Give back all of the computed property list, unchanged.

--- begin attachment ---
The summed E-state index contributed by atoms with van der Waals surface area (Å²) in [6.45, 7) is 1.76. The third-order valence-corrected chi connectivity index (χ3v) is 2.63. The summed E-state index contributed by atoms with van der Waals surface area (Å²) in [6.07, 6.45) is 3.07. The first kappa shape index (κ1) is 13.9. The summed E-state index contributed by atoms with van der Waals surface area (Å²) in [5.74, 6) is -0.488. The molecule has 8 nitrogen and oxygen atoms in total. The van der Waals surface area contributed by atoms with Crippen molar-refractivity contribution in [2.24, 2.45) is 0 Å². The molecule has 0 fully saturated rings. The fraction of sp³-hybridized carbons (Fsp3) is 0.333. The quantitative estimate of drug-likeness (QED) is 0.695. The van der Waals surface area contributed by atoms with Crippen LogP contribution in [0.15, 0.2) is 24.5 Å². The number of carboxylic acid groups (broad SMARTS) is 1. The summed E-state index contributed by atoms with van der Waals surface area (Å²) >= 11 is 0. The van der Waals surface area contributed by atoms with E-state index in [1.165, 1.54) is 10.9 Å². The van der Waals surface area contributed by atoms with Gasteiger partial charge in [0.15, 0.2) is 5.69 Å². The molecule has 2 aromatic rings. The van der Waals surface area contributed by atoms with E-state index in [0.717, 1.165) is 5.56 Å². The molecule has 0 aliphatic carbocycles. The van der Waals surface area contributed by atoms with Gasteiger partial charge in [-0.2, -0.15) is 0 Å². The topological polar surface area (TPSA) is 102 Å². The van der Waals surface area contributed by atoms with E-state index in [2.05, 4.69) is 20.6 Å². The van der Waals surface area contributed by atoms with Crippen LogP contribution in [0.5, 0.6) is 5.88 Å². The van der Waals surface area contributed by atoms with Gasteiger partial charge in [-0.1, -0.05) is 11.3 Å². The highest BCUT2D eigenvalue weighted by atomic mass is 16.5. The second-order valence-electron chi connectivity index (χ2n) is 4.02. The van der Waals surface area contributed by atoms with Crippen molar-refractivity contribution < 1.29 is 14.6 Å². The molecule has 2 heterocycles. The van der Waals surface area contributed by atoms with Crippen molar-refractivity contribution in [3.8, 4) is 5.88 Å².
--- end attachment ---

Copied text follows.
The summed E-state index contributed by atoms with van der Waals surface area (Å²) in [6.45, 7) is 1.76. The third-order valence-corrected chi connectivity index (χ3v) is 2.63. The summed E-state index contributed by atoms with van der Waals surface area (Å²) in [6.07, 6.45) is 3.07. The first kappa shape index (κ1) is 13.9. The summed E-state index contributed by atoms with van der Waals surface area (Å²) in [5.74, 6) is -0.488. The molecule has 8 nitrogen and oxygen atoms in total. The van der Waals surface area contributed by atoms with Crippen molar-refractivity contribution in [2.24, 2.45) is 0 Å². The molecule has 0 fully saturated rings. The fraction of sp³-hybridized carbons (Fsp3) is 0.333. The quantitative estimate of drug-likeness (QED) is 0.695. The van der Waals surface area contributed by atoms with Crippen LogP contribution in [0.15, 0.2) is 24.5 Å². The number of carboxylic acid groups (broad SMARTS) is 1. The summed E-state index contributed by atoms with van der Waals surface area (Å²) >= 11 is 0. The van der Waals surface area contributed by atoms with E-state index in [1.165, 1.54) is 10.9 Å². The van der Waals surface area contributed by atoms with Gasteiger partial charge in [0.15, 0.2) is 5.69 Å². The molecule has 2 aromatic rings. The van der Waals surface area contributed by atoms with E-state index in [0.717, 1.165) is 5.56 Å². The molecule has 0 aliphatic carbocycles. The van der Waals surface area contributed by atoms with Gasteiger partial charge in [-0.2, -0.15) is 0 Å². The topological polar surface area (TPSA) is 102 Å². The van der Waals surface area contributed by atoms with E-state index in [2.05, 4.69) is 20.6 Å². The van der Waals surface area contributed by atoms with Crippen LogP contribution in [0.5, 0.6) is 5.88 Å². The van der Waals surface area contributed by atoms with Gasteiger partial charge in [-0.1, -0.05) is 11.3 Å². The highest BCUT2D eigenvalue weighted by atomic mass is 16.5. The second-order valence-electron chi connectivity index (χ2n) is 4.02. The van der Waals surface area contributed by atoms with Crippen molar-refractivity contribution < 1.29 is 14.6 Å². The molecule has 2 heterocycles. The van der Waals surface area contributed by atoms with Crippen molar-refractivity contribution in [3.8, 4) is 5.88 Å².